Babingtonia 'Howie's Feathertips'
formerly known as Baeckea 'Howie's Feathertips'
Following taxonomic studies on the Baeckea virgata group of species by A.R. Bean in 1999, Baeckea 'Howie's Feathertips is now classified as a species of Babingtonia, Babingtonia similis.
There are many plants that benefit from the specialised environmental conditions provided by rockeries for successful growth. Others will grow well in a wide range of conditions, but are shown to advantage by placing them in a rock garden. Baeckea 'Howie's Feathertips' is such a plant.
This registered cultivar is a Baeckea seedling variant, selected by S. A. and J. M. Howie's nursery in Coopers Plains, Queensland. It forms a small, dense shrub growing to 50 cm high and up to 1 m wide. Its weeping habit makes it ideal for growing over rock walls or ledges.
The branchlets are numerous and pendulous, with narrow leaves. Apart from its habit the flowers of B. 'Howie's Feathertips' are a significant and prominent feature. These are borne in small clusters at the ends of the branchlets and are a brilliant white, 6 mm across.
Some of the 75 or so Baeckea species are large shrubs up to 4 m tall, and are usually adaptable plants, tolerating a wide range of soil types and soil moisture conditions. The cultivar is equally adaptable, but grows best in a moist, well-drained, sunny situation. Maximum flowering potential is also achieved under these conditions.
As for many plants in the Myrtaceae family, this cultivar is susceptible to periodic attacks by the webbing moth caterpillar (family Pyralidae). This pest is easily recognised by the matted lumps of 'webbing' and dead leaves usually partially concealed amongst the foliage and constructed around or between the stems. The caterpillar emerges at night to feed on the foliage and shelters during daylight hours. The webbing may be readily removed by hand and crushed. Chemical control is difficult; contact local experts for advice if infestations are severe.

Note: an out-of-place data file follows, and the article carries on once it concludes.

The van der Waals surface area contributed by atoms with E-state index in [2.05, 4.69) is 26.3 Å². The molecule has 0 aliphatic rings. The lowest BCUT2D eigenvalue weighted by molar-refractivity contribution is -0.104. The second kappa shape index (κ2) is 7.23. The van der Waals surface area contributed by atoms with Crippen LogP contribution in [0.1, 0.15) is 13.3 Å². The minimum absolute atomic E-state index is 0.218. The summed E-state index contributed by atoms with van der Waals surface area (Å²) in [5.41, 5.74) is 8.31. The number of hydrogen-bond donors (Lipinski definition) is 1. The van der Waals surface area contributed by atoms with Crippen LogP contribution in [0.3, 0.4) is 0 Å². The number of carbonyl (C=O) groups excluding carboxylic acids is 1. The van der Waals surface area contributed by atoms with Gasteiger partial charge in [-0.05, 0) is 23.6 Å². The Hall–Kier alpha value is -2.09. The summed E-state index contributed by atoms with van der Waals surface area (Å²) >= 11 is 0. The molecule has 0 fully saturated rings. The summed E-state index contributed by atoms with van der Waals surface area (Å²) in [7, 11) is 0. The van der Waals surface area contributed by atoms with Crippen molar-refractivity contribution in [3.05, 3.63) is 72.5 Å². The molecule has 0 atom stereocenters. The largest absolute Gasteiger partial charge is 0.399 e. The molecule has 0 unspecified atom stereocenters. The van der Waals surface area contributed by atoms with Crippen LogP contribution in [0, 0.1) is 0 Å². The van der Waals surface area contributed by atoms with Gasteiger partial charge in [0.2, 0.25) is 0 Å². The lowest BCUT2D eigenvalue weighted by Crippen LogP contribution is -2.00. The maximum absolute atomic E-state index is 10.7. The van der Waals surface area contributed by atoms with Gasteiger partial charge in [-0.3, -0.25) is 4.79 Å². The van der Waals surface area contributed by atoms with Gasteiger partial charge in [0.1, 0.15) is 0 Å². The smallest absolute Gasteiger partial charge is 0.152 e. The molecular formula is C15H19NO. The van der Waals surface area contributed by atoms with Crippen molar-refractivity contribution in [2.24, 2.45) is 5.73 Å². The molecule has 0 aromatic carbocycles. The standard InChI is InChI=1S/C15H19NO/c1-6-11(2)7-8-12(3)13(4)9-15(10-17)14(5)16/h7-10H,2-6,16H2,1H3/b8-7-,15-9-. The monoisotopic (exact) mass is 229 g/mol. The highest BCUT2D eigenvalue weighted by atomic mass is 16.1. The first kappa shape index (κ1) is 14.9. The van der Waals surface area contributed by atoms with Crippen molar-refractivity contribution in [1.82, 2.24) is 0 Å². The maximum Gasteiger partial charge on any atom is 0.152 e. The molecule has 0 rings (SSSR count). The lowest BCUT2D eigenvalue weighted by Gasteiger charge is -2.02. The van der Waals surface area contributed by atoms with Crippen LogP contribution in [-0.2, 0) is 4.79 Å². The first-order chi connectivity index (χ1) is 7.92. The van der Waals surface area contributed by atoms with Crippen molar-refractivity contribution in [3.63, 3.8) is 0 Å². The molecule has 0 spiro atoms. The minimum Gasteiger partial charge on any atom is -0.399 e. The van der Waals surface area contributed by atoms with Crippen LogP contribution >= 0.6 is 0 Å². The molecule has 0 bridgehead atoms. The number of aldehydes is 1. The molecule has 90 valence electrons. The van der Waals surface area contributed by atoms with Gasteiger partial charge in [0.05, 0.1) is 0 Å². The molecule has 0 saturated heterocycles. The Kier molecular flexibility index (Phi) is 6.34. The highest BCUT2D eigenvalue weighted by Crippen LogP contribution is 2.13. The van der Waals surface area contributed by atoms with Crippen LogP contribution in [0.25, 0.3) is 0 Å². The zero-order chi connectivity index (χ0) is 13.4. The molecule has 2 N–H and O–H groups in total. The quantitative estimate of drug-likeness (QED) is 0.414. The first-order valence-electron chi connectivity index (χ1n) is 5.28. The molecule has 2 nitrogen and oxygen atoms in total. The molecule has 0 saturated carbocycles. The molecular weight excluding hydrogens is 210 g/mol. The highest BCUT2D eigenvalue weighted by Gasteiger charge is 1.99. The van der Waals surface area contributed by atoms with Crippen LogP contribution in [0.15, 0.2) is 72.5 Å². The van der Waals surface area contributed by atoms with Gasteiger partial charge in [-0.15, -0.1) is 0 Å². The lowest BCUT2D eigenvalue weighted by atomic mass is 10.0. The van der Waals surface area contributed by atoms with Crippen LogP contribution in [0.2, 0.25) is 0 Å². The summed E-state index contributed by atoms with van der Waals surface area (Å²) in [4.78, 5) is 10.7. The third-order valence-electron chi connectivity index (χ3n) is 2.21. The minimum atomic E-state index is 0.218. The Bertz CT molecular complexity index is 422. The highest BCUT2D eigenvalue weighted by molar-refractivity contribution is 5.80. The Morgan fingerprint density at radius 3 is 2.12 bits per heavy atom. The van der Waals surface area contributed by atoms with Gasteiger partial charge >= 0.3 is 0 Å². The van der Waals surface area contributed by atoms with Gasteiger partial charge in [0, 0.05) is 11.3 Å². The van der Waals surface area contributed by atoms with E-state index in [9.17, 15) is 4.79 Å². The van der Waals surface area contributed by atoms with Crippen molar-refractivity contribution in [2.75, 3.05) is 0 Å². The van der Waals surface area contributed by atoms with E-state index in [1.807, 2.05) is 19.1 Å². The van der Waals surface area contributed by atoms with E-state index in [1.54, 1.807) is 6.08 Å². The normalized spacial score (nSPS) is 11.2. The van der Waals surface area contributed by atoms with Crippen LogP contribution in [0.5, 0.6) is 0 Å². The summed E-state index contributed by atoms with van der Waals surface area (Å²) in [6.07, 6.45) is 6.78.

Baeckea 'Howie's Feathertips' remains dense and pruning is not usually necessary. A general purpose NPK fertiliser applied in early spring and early autumn is advantageous.
Another attractive cultivar registered by Howie's Nursery is B. 'Howie's Sweet Midget'. This is also a selected seedling variant which grows to 30 cm high x 60 cm wide. It is compact and has extremely fine foliage. Its compact, layered habit could be used to great advantage in a rockery. Both cultivars must be propagated vegetatively to ensure the cultivar form is retained. Seedlings grown from either of these cultivars could revert to the more normal forms of Baeckea.
Text by Geoff Butler, ANBG (1981)
Name meaning: Baeckea
Baeckea - after Dr Abraham Baeck (1713-95), a Swedish naturalist and physician.